Barack Obama opened the summit on cybercrime with a call for tech companies to share their information on hacking- not an easy decision for a sector still reeling from Edward Snowden’s revelations on the information collected by the NSA. In the UK one of the most challenging broadcast auctions ended with Sky and BT winning Premier League broadcast rights packages for the next three years- for a record 5.14 billion pounds. The 87TH Academy Awards will take place on Sunday – what are the odds for Boyhood and other nominees? Here’s our look at the hottest TV news of the week.
US President Barack Obama last week called on private sector companies to voluntarily share more cyber-attack information with federal agencies, in order to strengthen the fight against hacking attacks -such as the one at the Sony studios. Obama spoke at a first-ever White House summit on cyber security: “government can’t do this alone. The private sector can’t do it alone either,” Obama said, adding that the only way to fight Cyber threats is for the government and the industry to work together. Obama later signed an Executive Order which adds the Department of Homeland Security to the list of government organizations that are allowed to approve the sharing of classified information. TechCrunch noted that following Obama’s initiative, the issue at stake is whether private companies will be willing to share information, as some are still recovering from Edward Snowden’s revelations that they were handing over consumer information to the N.S.A.
Read our CEO’s view on privacy and security – and how this applies to the TV market here.
Sky and BT Win Premiership League Broadcast Rights (Reuters)
One of the most challenging broadcast auctions ended last week when Premier League announced Sky and BT had won broadcast rights packages for the next three years.
Sky will pay a record 4.2 billion pounds to broadcast 126 live English Premier League matches a season. BT will pay 960 million pounds to show 42 games a season, and together the two companies will pay 5.14 billion pounds in three years – more than the 4 billion pounds analysts had predicted and above the 3 billion pounds paid for the current contract. Reuters reported that Sky, which is partly owned by 21st Century Fox, had faced a fierce competition by BT which in recent years copied Sky’s business model by buying up broadcast rights to attract customers to its new superfast broadband platform.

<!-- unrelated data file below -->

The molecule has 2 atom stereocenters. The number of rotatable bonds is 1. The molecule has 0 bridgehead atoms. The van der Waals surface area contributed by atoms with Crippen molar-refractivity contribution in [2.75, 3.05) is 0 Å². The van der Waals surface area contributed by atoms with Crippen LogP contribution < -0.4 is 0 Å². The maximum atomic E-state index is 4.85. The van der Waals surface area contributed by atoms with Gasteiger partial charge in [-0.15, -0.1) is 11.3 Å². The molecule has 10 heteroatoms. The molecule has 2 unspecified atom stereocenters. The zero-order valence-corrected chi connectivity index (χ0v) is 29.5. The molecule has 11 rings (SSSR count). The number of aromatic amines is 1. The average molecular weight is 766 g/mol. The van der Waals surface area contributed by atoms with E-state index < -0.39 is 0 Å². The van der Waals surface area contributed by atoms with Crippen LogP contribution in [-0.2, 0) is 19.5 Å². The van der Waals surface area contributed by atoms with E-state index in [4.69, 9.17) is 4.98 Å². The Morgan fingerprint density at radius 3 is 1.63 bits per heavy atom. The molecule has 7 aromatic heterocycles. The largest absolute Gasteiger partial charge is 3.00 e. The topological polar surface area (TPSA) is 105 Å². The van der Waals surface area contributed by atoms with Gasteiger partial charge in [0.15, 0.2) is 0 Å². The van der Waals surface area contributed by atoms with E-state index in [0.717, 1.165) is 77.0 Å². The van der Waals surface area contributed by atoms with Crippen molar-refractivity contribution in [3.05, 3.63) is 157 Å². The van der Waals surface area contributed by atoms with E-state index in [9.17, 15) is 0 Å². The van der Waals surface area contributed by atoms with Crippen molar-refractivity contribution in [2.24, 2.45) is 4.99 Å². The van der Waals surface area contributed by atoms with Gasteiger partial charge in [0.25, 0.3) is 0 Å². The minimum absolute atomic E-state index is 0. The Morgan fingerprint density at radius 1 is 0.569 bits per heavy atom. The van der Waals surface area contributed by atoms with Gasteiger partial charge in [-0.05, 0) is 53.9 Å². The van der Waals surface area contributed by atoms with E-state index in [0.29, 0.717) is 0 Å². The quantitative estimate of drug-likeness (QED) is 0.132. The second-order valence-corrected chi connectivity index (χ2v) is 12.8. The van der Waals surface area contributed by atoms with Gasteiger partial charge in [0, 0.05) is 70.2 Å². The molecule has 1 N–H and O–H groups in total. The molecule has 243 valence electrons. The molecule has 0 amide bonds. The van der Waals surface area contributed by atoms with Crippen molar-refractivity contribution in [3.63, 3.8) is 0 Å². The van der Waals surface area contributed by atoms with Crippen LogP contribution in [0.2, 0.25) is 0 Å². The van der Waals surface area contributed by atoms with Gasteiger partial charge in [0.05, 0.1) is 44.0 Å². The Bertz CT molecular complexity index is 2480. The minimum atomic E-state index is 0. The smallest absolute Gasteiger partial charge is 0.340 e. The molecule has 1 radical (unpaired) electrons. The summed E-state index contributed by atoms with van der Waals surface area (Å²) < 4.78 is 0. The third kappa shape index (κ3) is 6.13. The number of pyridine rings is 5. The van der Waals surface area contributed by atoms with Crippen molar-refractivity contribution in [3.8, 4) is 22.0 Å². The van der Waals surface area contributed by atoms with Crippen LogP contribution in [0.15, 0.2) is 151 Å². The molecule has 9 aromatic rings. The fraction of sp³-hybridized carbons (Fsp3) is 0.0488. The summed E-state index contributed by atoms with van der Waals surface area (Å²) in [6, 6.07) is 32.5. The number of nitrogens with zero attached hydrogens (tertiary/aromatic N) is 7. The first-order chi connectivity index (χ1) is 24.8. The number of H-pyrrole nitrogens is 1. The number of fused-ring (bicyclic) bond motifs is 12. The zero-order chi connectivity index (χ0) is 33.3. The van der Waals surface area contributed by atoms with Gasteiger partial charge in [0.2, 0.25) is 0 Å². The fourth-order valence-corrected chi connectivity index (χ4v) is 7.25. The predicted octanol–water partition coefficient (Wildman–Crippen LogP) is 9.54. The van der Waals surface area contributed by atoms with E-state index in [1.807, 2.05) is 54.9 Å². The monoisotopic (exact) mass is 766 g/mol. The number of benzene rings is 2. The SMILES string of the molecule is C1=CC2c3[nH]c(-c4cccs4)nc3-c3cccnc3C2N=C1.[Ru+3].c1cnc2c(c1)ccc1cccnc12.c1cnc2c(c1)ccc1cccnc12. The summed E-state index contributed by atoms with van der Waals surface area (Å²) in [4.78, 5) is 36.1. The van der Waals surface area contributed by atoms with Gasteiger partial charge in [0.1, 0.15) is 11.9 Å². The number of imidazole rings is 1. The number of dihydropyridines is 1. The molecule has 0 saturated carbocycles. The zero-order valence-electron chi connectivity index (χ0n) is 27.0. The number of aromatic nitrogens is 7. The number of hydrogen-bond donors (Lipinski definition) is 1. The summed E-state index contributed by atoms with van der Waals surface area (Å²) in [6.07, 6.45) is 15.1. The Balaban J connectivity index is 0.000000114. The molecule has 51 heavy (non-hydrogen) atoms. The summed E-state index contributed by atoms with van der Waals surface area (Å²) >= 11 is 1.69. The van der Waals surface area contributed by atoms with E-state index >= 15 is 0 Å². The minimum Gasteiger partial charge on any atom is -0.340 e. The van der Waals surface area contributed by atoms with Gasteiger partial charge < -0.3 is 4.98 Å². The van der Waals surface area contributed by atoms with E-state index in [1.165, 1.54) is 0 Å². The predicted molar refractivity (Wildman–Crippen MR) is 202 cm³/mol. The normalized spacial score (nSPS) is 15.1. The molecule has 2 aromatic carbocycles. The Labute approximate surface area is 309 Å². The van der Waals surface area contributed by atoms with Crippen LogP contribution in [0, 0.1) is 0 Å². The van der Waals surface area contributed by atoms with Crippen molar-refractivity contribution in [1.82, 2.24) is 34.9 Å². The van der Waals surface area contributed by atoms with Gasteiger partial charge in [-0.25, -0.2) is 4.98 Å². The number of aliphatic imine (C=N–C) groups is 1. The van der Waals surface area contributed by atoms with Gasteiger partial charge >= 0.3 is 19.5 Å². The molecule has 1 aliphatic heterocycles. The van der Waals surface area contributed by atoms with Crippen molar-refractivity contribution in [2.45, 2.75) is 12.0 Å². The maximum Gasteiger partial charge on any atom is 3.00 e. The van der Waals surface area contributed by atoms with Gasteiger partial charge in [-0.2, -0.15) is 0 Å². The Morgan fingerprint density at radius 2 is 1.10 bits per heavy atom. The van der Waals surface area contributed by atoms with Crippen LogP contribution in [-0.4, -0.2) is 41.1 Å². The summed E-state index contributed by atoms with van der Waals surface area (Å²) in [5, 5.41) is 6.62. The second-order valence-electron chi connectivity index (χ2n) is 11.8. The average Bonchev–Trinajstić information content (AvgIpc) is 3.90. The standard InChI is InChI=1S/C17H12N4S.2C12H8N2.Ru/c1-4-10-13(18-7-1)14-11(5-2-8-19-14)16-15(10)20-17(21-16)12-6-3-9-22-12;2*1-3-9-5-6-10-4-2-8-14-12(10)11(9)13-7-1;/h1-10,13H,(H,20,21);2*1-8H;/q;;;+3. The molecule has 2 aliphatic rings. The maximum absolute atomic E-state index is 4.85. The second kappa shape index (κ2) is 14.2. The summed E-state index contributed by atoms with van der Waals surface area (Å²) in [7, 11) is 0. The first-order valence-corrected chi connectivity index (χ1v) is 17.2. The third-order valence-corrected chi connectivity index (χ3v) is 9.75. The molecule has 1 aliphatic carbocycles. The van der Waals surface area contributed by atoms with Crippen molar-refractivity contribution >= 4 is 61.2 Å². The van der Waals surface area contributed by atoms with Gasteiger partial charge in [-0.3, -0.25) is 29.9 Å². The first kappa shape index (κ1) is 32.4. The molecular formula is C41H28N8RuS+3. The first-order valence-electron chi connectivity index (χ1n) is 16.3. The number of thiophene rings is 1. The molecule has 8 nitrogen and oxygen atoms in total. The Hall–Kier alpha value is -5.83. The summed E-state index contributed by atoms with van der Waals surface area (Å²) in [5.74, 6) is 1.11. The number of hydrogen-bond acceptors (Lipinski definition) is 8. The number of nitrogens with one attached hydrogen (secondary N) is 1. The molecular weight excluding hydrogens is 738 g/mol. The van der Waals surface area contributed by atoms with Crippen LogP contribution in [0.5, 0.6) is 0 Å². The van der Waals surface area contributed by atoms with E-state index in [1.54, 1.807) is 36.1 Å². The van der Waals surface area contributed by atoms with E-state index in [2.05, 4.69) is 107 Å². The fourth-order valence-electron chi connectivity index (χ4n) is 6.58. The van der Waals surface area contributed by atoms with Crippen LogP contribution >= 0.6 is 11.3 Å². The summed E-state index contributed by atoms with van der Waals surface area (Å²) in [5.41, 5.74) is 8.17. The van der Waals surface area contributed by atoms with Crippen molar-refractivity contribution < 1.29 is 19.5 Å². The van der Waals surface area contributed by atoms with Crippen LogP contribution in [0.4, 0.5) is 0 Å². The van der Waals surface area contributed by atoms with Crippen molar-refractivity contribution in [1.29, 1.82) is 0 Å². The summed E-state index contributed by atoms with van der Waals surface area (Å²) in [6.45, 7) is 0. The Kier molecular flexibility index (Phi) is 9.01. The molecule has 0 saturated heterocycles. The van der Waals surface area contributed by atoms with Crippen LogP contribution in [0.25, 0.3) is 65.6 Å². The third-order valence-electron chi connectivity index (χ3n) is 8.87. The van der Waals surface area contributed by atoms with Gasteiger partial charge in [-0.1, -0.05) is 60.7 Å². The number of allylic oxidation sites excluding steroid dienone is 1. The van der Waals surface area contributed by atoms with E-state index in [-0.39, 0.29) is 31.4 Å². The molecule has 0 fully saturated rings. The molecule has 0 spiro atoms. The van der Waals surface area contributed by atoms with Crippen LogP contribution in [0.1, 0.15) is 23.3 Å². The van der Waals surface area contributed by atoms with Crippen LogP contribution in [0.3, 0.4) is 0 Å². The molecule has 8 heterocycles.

A week before the planned vote by the FCC on new Net Neutrality rules, the National Cable & Telecommunications Association said they are planning to take legal steps against the FCC. Michael Powell, President of the NCTA and a former FCC commissioner, said the association will take the FCC to court if the vote goes ahead and approves regulating broadband services in a similar way to the traditional phone companies are regulated. Powell also said the proposed net neutrality rules are a “fatal step”, adding the new regulations would be a drastic shift for the industry that had already invested billions- in the hope for a continued light-touch regulation.
The Oscars will take place on Sunday and are the peak of the award season, following the Golden Globes, The Grammys and the Film critics’ awards. If you want to avoid spoiling – read no further! Business Insider published the list of winning odds as collected by John Avello, a Las Vegas hotel owner who became a solid source for predicting the big winners. According to Avello, Boyhood lead the odds for winning the best picture Category (2 to5), Julianne Moore leads the best actress category with her role in Still Alice(1 to 9) and Michael Keaton leads the best actor list for his role in Birdman (5 to 6).